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Exercise in pregnancy

I often get asked if it is safe to exercise during pregnancy. And the answer is… if you are healthy and your pregnancy is free of complications then definitely yes! If you suffer from cervical insufficiency, placenta previa (after 26 weeks of pregnancy), pre-eclampsia or severe anaemia you must not exercise.  If you have a history of heart or lung disease or if you are carrying twins or triplets then you must speak to you GP before starting any exercise.

Exercise does not harm your baby or increase your risk of miscarriage. In fact, the American College of Obstetricians and Gyneacologists recommend 30 minutes or more of moderate intensity exercise a day. Moderate intensity means you are working to raise your heart rate and feel a little sweaty, but you should be able to maintain a conversation.  If you are struggling to talk you are working too hard and if you could sing a song you are not working hard enough!

Exercising during pregnancy has a number of benefits, including:

  • reducing back and pelvic pain
  • easing constipation
  • maintaining strength and fitness to enable an active labour
  • promotes healthy weight gain
  • helps decrease your risk of pre-eclampsia and gestational diabetes
  • promotes good sleep and reduces tiredness
  • decreases the likelihood of complications with labour
  • helps to improve your mood and wellbeing

If you are already active or participate in a sport before pregnancy then, after checking with a doctor, you can continue this exercise for as long as you are comfortable. You will probably find that you will need to reduce the intensity of the exercise as your pregnancy progresses. If you are new to exercise, then start slowly and build up as your body can manage.  Begin with as little as 5 minutes a day and build up by 5 minutes a week until you achieve the recommended 30 minutes.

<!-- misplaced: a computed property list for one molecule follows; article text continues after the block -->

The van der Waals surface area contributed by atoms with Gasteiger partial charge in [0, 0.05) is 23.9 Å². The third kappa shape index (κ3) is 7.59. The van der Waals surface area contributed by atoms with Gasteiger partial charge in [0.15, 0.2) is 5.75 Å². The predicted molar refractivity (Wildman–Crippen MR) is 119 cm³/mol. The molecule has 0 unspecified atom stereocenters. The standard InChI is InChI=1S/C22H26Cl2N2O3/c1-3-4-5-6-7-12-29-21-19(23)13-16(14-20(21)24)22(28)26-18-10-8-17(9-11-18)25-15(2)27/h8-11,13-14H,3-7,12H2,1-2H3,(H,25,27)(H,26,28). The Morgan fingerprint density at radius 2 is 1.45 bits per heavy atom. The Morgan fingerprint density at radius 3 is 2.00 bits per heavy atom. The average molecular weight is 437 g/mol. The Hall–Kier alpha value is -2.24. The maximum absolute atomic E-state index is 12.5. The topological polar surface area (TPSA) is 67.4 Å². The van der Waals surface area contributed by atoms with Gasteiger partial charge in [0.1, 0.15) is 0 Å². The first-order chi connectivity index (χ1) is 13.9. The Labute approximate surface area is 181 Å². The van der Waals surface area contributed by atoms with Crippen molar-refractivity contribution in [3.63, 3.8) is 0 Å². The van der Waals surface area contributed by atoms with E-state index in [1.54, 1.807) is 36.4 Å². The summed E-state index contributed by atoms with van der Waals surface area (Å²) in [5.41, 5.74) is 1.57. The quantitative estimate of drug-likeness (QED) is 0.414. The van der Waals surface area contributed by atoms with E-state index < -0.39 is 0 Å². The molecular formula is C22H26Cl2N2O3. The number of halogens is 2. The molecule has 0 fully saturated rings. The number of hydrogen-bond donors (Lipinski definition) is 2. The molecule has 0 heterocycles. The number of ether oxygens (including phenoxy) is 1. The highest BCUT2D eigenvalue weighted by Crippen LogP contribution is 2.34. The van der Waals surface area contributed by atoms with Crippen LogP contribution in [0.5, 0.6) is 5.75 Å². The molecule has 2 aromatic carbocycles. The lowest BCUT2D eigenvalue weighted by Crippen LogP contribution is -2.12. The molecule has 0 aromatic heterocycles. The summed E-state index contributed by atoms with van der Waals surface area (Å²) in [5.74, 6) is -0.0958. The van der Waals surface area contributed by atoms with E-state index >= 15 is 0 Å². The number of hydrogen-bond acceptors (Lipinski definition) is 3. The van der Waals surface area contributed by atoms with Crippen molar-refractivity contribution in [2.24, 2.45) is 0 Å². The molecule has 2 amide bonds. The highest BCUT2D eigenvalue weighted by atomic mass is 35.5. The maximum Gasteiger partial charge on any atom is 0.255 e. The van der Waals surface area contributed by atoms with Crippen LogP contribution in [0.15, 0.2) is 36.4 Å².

There are a few warning signs that you should stop exercising and seek medical advice.  These are:

  • Bleeding from the vagina
  • Chest pain
  • Regularly feeling dizzy or faint
  • Shortness of breath at rest
  • Calf pain, swelling and redness
  • Regular headaches that you did not experience before pregnancy
  • Painful contractions of the uterus that are becoming regular
  • Fluid leaking from the vagina
  • Your baby not moving as much as normal

Important point to remember

  1. Always warm up and cool down to prevent an injury
  2. Stay hydrated- signs of dehydration are a feeling of thirst, dizziness, racing heart rate and dark urine with reduced volume
  3. Avoid becoming too hot especially in the first trimester. Do not exercise outside in midday sun, wear loose fitting clothes and drink plenty of water
  4. After 12 weeks we recommend you do not lie flat on your back to exercise.  This position causes the uterus to press on one of your large blood vessels that returns blood to the heart so can make you feel dizzy or faint.  You can prop yourself up on some cushions or use a wedge to lean against.
  5. Wear a supportive sports bra to prevent strain in your upper back and shoulders
  6. Try to do a mix of exercises including cardio exercises (e.g. swimming, brisk walking, static cycling), strengthening exercises and stretches
  7. Do your pelvic floor exercises 3 times a day
  8. If you attend a class, make sure the instructor knows you are pregnant and ensure they are appropriately trained in ante-natal exercise.
  9. Listen to your body.  In the first trimester and nearer the end of your pregnancy you may feel tired or be suffering with morning sickness.  Although exercise can help with these symptoms you may need to be flexible with your exercise routine.
  10. Don’t do exercises where you could easily loose your balance or fall. Avoid activities such as horse riding, skiing, skating or road cycling after your first trimester where your changing posture may cause you to become unbalanced.
  11. Avoid activities that may cause injury from contact such as hockey, netball or football
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